We harvested the Merlots, mostly by machine, during the week of 10th October. The grapes looked terrific and one advantage of bringing them in cold by machine at the crack of dawn, is putting them into a chilled stainless steel tank for a cold soak for a few days before starting the fermentation.
Some of the great chateaux we most admire, such as l’Evangile in Pomerol, Smith Haut Lafitte in Pessac-Leognan and Malescot St-Exupery in Margaux, also like to do a pre-fermentation ’cold maceration’. Their pickers snip the bunches into crates during the day and the winery staff drive the pallets of crates into a chiller room, usually overnight, before de-stemming and sorting the bunches and transferring the grapes – cold – into tanks the following day. Keep reading
We picked all our Merlot this week, so we’ve just got our Cabernet to go and that’ll be that. More on the red harvest at Bauduc in next week’s missive, suffice to say that we’ve been lucky with the weather. It’s been dry and sunny until yesterday afternoon, which is good for bringing in the grapes and, of course, for taking photos. It’s also unusual to have all the children at home at this time of year, so it’s only fair that we put together a gratuitous family album. Keep reading
This week has been dry and sunny, so we’ve decided to hold off harvesting the reds at Bauduc for the moment. We had a heavy dollop of rain last Friday night – straight after we’d sent out an upbeat monthly review – so an excellent September came to an abrupt end. Thankfully though, the rain was just a one-off and since then we’ve had fresh mornings and glorious days. We therefore thought we’d leave that downpour to freshen things up in the vineyard, and hang on for what they call optimum ripeness.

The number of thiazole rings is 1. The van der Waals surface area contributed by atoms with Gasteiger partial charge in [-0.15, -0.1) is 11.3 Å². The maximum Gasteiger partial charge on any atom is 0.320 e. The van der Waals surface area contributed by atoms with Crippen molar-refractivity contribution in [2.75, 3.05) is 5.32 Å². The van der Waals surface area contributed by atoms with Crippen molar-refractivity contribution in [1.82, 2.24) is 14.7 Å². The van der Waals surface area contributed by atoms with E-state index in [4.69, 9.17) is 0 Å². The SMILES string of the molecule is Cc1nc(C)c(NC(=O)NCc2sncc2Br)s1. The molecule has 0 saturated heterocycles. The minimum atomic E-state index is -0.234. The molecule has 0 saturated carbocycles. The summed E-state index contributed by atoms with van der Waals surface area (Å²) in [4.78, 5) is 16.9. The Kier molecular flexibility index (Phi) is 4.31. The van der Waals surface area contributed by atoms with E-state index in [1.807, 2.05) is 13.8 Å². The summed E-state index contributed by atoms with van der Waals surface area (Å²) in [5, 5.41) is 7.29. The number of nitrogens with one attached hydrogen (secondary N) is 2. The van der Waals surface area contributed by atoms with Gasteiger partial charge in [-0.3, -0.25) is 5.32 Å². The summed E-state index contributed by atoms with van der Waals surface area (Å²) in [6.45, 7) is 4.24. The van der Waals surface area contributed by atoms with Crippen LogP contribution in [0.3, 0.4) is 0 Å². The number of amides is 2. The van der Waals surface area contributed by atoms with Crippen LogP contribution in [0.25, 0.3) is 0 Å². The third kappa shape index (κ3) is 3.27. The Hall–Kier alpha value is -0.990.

We also have a useful early warning system nearby, thanks to the earlier maturing vineyards of Pomerol some 25 minutes up the road near Libourne, where Tom goes to school. Our Merlot usually ripens 8-10 days later than at the top chateaux on the plateau of Pomerol so, after dropping Tom at school, it makes good sense – in the name of research, of course – to study the harvest taking place on one of the finest patches of dirt in the world. Keep reading
We’ve been harvesting every morning for six days in the trot, starting at a ridiculously early time before the sun comes up. The days have been dry and sunny since a heavy downpour in the middle of the month. Sandwiched in between the Sauvignon and the Semillon since then, we harvested some Merlot for our rosé at sparrow’s fart last Sunday.
We choose to harvest the bunches from this high yielding block earlier than we would do for red, as the acidity needs to be racier and we want less sugar – and therefore alcohol. Keep reading
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Another weekly update on what’s happening at Bauduc doesn’t really rank up there with Bake Off and Brangelina but we thought we’d keep you up to date with our harvest news and the latest photo album.
After last week’s hand picking, this was ’harvesting in the dark’ week. There are a few reasons for picking Sauvignon Blanc by machine before dawn. Firstly, the grapes and the juice come in nice and chilly, with less risk of oxidation. Secondly, the other chateaux who hire our man Guy and his machines rarely start before 8am, so we can usually make up our minds about what to harvest at the last minute. (Guy, you see, is from the Charente and he’s that rare sort of Frenchman who wants to bill for as many hours as possible.) Keep reading